09/23/12 1:49 AM ET
Ventura says Ramirez, Beckham deserve Gold
By Scott Merkin / MLB.com
"We can't vote for our own guys, but we can talk about them. Gordon has done a great job," Ventura said. "Alexei has been right in the middle and gets to a lot of stuff. They've been great up the middle. It's one thing we've had all year. They've played Gold Glove-caliber defense."
Ventura mentioned that his voting criteria centered solely on who had been best defensively at each position, with no influence being added for numbers on offense, as is suspected at times. Beckham's .991 fielding percentage and Ramirez's .981 mark have contributed to a White Sox team allowing the fewest unearned runs in baseball at 26.
"You want to be strong up the middle," Ventura said. "For us, that's a plus for those guys playing up the middle every day."
Ventura balks at call, ejected for fourth time
ANAHEIM -- White Sox manager Robin Ventura was given his fourth ejection of the 2012 campaign, this one handed out by first-base umpire Ed Hickox in the fourth inning of Saturday's 4-2 loss to the Angels.
The extended argument was over a balk call made by Hickox, with runners on first and second and nobody out. Jose Quintana made a pickoff throw on Chris Iannetta at first off of a set play, with first baseman Paul Konerko stepping in to catch the ball to the right of Iannetta and then trying to run him down with the tag.
Ventura played down the call, saying it didn't have anything to do with the game and it's a play everyone runs. Hickox was a bit more expansive on his reasoning, telling a pool reporter that Quintana didn't throw directly to first base but eight to 10 feet toward the second baseman.
"Konerko was not breaking until after the pitcher threw the ball, and then he was just trying to catch the ball," Hickox said. "So in my judgment, there was no attempt to retire the runner.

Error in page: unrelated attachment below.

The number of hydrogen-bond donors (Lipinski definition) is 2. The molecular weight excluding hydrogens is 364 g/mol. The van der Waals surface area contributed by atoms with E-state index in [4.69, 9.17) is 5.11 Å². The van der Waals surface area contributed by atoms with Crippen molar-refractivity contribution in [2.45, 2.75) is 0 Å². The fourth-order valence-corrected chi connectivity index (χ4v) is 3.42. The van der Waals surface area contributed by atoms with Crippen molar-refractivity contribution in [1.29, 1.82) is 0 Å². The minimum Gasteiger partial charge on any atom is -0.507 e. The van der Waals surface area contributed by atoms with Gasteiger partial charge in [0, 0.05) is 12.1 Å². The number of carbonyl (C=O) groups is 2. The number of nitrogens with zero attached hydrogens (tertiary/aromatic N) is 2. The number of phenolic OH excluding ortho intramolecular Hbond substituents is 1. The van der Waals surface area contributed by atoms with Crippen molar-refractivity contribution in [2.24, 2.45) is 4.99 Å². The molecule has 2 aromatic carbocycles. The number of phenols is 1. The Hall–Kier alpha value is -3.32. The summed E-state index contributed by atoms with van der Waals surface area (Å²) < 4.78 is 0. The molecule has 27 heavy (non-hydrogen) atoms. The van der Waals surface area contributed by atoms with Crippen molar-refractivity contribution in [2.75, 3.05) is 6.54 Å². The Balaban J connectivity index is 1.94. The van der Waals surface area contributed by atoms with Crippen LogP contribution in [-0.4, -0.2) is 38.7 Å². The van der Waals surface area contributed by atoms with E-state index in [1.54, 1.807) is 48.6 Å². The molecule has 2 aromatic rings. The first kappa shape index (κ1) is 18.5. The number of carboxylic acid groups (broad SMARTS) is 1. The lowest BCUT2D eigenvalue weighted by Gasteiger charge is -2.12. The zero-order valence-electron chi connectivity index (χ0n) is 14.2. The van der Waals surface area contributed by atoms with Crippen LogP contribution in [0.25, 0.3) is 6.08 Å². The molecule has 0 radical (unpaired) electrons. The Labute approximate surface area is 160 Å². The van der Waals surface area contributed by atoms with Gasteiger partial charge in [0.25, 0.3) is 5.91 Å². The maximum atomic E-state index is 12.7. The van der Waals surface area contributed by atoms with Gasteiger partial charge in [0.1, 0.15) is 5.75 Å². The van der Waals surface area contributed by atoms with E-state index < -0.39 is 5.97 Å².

"Any time the first baseman is on the bag and the pitcher throws directly to first base, then obviously it's nothing. They do it 100 times a game. But if you're playing in front or in back, and from my view and my judgment, is that Konerko just went to try to catch the ball from going down the line."
Dunn, Rios, Peavy do a 180, and so do Sox
ANAHEIM -- The proposition seemed to be a fairly basic one to understand.
If Adam Dunn, Alex Rios and Jake Peavy, three highly accomplished veterans, returned to previous career form in 2012, then it would be a simple enough course correction from an overall underachieving 2011 campaign to propel the White Sox into American League Central contention. And 150 games later, that theory basically has held true.
"I'm just not so sure how everybody else didn't see what we saw," said Peavy, who has reached at least 30 starts and at least 200 innings pitched for the first time since his 2007 National League Cy Young effort. "We all had good years in the past. I don't know if everybody just thought we were all officially done. ...
"I was coming back off of an injury and Alex had some stuff going on, as well as Adam. There's no excuse for the way that things went, but at the same time, we were the same team that was predicted to win this division a year ago."
And while Dunn, Peavy and Rios have put the 2011 struggles behind them, even with a few questions still popping up about their comeback this far into the next season, they haven't exactly put together career years. Rios has produced the biggest breakthrough, with the 31-year-old veteran looking to hit .300 for the second time in his career and on the verge of reaching single-season highs in home runs and RBIs.